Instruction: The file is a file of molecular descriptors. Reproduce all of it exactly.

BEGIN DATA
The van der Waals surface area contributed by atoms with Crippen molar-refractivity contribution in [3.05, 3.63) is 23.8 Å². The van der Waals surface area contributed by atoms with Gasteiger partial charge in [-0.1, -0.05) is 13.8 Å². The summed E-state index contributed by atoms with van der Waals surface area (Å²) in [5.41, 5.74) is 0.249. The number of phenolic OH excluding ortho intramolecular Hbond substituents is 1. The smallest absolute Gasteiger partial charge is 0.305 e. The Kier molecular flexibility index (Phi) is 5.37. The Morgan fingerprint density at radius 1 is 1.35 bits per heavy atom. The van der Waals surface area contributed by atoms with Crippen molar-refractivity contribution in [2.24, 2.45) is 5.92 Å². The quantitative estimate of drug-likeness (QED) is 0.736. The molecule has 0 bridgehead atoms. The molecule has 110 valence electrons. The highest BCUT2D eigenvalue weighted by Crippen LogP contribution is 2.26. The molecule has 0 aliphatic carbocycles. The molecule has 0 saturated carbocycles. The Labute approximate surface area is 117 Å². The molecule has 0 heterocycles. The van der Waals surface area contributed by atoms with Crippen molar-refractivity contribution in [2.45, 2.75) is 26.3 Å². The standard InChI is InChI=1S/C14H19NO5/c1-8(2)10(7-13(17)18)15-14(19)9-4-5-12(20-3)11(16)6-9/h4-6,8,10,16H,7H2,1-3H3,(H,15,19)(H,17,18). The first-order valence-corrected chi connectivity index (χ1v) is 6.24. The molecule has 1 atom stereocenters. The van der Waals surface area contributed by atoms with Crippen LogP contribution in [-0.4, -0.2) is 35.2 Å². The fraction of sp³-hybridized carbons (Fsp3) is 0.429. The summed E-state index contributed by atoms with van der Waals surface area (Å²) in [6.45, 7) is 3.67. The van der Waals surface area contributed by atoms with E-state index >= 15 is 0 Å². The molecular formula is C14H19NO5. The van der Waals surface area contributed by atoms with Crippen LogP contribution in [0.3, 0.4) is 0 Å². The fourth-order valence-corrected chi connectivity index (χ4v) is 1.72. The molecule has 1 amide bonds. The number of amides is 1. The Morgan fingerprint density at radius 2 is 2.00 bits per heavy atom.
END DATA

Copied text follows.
The van der Waals surface area contributed by atoms with Crippen molar-refractivity contribution in [3.05, 3.63) is 23.8 Å². The van der Waals surface area contributed by atoms with Gasteiger partial charge in [-0.1, -0.05) is 13.8 Å². The summed E-state index contributed by atoms with van der Waals surface area (Å²) in [5.41, 5.74) is 0.249. The number of phenolic OH excluding ortho intramolecular Hbond substituents is 1. The smallest absolute Gasteiger partial charge is 0.305 e. The Kier molecular flexibility index (Phi) is 5.37. The Morgan fingerprint density at radius 1 is 1.35 bits per heavy atom. The van der Waals surface area contributed by atoms with Crippen molar-refractivity contribution in [2.24, 2.45) is 5.92 Å². The quantitative estimate of drug-likeness (QED) is 0.736. The molecule has 0 bridgehead atoms. The molecule has 110 valence electrons. The highest BCUT2D eigenvalue weighted by Crippen LogP contribution is 2.26. The molecule has 0 aliphatic carbocycles. The molecule has 0 saturated carbocycles. The Labute approximate surface area is 117 Å². The molecule has 0 heterocycles. The van der Waals surface area contributed by atoms with Crippen molar-refractivity contribution in [2.45, 2.75) is 26.3 Å². The standard InChI is InChI=1S/C14H19NO5/c1-8(2)10(7-13(17)18)15-14(19)9-4-5-12(20-3)11(16)6-9/h4-6,8,10,16H,7H2,1-3H3,(H,15,19)(H,17,18). The first-order valence-corrected chi connectivity index (χ1v) is 6.24. The molecule has 1 atom stereocenters. The van der Waals surface area contributed by atoms with Crippen LogP contribution in [-0.4, -0.2) is 35.2 Å². The fraction of sp³-hybridized carbons (Fsp3) is 0.429. The summed E-state index contributed by atoms with van der Waals surface area (Å²) in [6.45, 7) is 3.67. The van der Waals surface area contributed by atoms with E-state index >= 15 is 0 Å². The molecular formula is C14H19NO5. The van der Waals surface area contributed by atoms with Crippen LogP contribution in [0.3, 0.4) is 0 Å². The fourth-order valence-corrected chi connectivity index (χ4v) is 1.72. The molecule has 1 amide bonds. The number of amides is 1. The Morgan fingerprint density at radius 2 is 2.00 bits per heavy atom.